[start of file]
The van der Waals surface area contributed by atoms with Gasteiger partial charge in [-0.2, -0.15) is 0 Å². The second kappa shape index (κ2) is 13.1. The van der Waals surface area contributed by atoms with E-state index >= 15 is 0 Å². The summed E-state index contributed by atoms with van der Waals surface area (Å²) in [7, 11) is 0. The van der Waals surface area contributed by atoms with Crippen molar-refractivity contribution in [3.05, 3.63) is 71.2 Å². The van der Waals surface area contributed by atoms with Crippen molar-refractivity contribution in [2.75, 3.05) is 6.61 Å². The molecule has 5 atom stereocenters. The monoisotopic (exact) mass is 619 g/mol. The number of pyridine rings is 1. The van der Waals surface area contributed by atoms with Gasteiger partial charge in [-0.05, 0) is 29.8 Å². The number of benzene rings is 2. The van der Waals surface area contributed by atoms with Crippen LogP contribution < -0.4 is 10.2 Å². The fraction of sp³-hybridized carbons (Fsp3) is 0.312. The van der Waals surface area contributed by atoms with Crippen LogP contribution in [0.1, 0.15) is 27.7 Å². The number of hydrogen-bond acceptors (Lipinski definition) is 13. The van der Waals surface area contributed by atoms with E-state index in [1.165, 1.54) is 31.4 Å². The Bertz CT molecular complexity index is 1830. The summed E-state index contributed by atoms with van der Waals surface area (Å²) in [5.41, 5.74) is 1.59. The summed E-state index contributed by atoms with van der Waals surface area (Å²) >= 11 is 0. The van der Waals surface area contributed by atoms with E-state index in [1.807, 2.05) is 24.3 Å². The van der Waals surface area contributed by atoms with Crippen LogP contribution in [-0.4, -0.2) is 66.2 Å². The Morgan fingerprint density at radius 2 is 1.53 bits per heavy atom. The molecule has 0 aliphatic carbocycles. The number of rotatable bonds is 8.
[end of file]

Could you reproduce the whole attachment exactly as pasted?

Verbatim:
The van der Waals surface area contributed by atoms with Gasteiger partial charge in [-0.2, -0.15) is 0 Å². The second kappa shape index (κ2) is 13.1. The van der Waals surface area contributed by atoms with E-state index >= 15 is 0 Å². The summed E-state index contributed by atoms with van der Waals surface area (Å²) in [7, 11) is 0. The van der Waals surface area contributed by atoms with Crippen molar-refractivity contribution in [3.05, 3.63) is 71.2 Å². The van der Waals surface area contributed by atoms with Crippen molar-refractivity contribution in [2.75, 3.05) is 6.61 Å². The molecule has 5 atom stereocenters. The monoisotopic (exact) mass is 619 g/mol. The number of pyridine rings is 1. The van der Waals surface area contributed by atoms with Gasteiger partial charge in [-0.05, 0) is 29.8 Å². The number of benzene rings is 2. The van der Waals surface area contributed by atoms with Crippen LogP contribution < -0.4 is 10.2 Å². The fraction of sp³-hybridized carbons (Fsp3) is 0.312. The van der Waals surface area contributed by atoms with Crippen LogP contribution in [0.1, 0.15) is 27.7 Å². The number of hydrogen-bond acceptors (Lipinski definition) is 13. The van der Waals surface area contributed by atoms with E-state index in [1.165, 1.54) is 31.4 Å². The Bertz CT molecular complexity index is 1830. The summed E-state index contributed by atoms with van der Waals surface area (Å²) in [5.41, 5.74) is 1.59. The summed E-state index contributed by atoms with van der Waals surface area (Å²) >= 11 is 0. The van der Waals surface area contributed by atoms with E-state index in [1.807, 2.05) is 24.3 Å². The van der Waals surface area contributed by atoms with Crippen LogP contribution in [-0.4, -0.2) is 66.2 Å². The Morgan fingerprint density at radius 2 is 1.53 bits per heavy atom. The molecule has 0 aliphatic carbocycles. The number of rotatable bonds is 8.